A champion of the growing practice of appointing iwi representatives to sit with elected representatives on local authority decision-making bodies didn’t have a great deal to say, when questions were emailed to her.
The thrust and parry were triggered by governance changes on the Hastings District Council, which last month voted to appoint Māori representatives with speaking and voting rights to its four standing committees.
The council press statement which announced the decision noted 25 per cent of the local population is Māori and five of the council’s 14 elected members (33 per cent of the total) have identified as being of Maori descent.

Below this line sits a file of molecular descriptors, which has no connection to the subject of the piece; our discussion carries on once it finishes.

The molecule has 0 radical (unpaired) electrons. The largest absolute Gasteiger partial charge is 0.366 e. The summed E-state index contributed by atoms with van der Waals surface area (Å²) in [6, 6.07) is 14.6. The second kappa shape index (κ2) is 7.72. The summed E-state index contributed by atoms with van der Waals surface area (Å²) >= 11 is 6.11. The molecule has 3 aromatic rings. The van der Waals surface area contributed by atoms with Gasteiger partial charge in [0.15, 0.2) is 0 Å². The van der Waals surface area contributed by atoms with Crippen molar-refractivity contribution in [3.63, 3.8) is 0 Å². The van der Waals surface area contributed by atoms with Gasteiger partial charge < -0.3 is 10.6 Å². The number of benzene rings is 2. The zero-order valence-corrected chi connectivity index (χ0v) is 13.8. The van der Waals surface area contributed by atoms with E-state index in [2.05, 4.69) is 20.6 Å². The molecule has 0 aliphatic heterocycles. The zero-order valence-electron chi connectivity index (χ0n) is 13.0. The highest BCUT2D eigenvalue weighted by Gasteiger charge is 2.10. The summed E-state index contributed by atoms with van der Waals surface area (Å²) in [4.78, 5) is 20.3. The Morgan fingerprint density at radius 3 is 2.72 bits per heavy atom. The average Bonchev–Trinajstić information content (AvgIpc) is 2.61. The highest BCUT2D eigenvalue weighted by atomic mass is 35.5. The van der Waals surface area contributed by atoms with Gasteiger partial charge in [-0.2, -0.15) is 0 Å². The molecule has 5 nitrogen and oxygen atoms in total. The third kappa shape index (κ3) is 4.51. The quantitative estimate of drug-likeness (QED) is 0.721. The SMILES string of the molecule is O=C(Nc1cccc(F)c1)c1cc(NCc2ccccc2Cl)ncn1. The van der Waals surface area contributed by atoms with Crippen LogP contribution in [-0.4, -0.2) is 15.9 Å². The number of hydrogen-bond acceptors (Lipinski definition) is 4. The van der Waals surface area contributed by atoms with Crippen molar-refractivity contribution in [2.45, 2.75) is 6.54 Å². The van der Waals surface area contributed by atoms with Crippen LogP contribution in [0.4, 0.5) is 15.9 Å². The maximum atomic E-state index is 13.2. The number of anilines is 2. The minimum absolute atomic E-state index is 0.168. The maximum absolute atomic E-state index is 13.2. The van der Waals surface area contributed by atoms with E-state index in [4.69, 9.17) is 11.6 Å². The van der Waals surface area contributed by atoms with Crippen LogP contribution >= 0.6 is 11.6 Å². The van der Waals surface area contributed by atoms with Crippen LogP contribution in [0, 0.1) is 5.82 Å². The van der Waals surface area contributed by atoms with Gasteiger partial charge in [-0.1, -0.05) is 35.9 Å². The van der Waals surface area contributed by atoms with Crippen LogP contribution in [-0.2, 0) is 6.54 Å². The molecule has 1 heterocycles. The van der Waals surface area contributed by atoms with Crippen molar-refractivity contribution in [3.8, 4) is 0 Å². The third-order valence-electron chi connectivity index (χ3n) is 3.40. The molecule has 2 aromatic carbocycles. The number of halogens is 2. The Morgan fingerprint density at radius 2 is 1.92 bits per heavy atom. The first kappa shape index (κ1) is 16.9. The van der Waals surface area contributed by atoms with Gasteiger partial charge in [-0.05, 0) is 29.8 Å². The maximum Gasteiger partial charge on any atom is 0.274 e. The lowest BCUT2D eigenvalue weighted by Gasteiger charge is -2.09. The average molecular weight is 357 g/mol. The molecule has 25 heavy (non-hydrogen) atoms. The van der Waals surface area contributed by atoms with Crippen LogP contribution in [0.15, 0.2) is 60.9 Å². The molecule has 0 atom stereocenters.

The council voted in favour of appointing more Maori to join the elected ones “to be more inclusive and hear the voice of our iwi partners”.
Associate Professor Maria Bargh, Victoria University of Wellington Te Kawa a Māui Head of School, welcomed this bypassing of the electoral system and the granting of speaking and voting rights to iwi appointees.
Her reasonscan be found in an article on the VUW website headed Academics commend Hastings District Council for inclusive, effective decision-making, .